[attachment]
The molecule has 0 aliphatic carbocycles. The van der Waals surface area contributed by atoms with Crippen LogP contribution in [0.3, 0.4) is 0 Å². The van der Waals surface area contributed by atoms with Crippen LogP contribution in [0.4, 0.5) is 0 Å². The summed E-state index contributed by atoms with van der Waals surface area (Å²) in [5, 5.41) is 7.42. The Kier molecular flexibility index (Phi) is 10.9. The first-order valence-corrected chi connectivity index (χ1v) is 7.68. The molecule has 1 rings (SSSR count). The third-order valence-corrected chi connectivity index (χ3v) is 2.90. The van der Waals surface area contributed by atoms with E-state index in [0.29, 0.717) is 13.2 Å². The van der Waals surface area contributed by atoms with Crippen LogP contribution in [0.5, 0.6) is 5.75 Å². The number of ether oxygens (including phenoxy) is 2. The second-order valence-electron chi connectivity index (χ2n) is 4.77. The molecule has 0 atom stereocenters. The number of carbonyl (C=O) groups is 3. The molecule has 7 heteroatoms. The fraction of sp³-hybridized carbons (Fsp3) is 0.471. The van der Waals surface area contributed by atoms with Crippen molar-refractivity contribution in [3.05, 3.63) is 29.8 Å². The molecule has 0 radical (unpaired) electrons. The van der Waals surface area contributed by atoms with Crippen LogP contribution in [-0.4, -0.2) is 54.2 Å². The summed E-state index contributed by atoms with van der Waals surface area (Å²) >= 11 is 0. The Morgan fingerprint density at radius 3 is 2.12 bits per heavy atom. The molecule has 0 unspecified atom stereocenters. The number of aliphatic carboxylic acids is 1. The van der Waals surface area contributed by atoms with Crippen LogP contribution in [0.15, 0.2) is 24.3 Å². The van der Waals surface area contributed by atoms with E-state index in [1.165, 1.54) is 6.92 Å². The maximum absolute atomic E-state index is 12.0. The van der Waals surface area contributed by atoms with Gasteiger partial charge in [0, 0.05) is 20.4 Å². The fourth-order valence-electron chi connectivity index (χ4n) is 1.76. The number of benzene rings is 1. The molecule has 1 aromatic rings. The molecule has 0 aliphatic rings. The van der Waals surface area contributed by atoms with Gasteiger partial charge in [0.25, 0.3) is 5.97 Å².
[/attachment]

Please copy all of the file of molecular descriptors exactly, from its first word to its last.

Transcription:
The molecule has 0 aliphatic carbocycles. The van der Waals surface area contributed by atoms with Crippen LogP contribution in [0.3, 0.4) is 0 Å². The van der Waals surface area contributed by atoms with Crippen LogP contribution in [0.4, 0.5) is 0 Å². The summed E-state index contributed by atoms with van der Waals surface area (Å²) in [5, 5.41) is 7.42. The Kier molecular flexibility index (Phi) is 10.9. The first-order valence-corrected chi connectivity index (χ1v) is 7.68. The molecule has 1 rings (SSSR count). The third-order valence-corrected chi connectivity index (χ3v) is 2.90. The van der Waals surface area contributed by atoms with E-state index in [0.29, 0.717) is 13.2 Å². The van der Waals surface area contributed by atoms with Crippen LogP contribution in [0.5, 0.6) is 5.75 Å². The number of ether oxygens (including phenoxy) is 2. The second-order valence-electron chi connectivity index (χ2n) is 4.77. The molecule has 0 atom stereocenters. The number of carbonyl (C=O) groups is 3. The molecule has 7 heteroatoms. The fraction of sp³-hybridized carbons (Fsp3) is 0.471. The van der Waals surface area contributed by atoms with Crippen molar-refractivity contribution in [3.05, 3.63) is 29.8 Å². The molecule has 0 radical (unpaired) electrons. The van der Waals surface area contributed by atoms with Crippen LogP contribution in [-0.4, -0.2) is 54.2 Å². The summed E-state index contributed by atoms with van der Waals surface area (Å²) >= 11 is 0. The Morgan fingerprint density at radius 3 is 2.12 bits per heavy atom. The molecule has 0 unspecified atom stereocenters. The number of aliphatic carboxylic acids is 1. The van der Waals surface area contributed by atoms with Crippen LogP contribution in [0.15, 0.2) is 24.3 Å². The van der Waals surface area contributed by atoms with E-state index in [1.165, 1.54) is 6.92 Å². The maximum absolute atomic E-state index is 12.0. The van der Waals surface area contributed by atoms with Gasteiger partial charge in [0, 0.05) is 20.4 Å². The fourth-order valence-electron chi connectivity index (χ4n) is 1.76. The number of benzene rings is 1. The molecule has 1 aromatic rings. The molecule has 0 aliphatic rings. The van der Waals surface area contributed by atoms with Gasteiger partial charge in [0.25, 0.3) is 5.97 Å².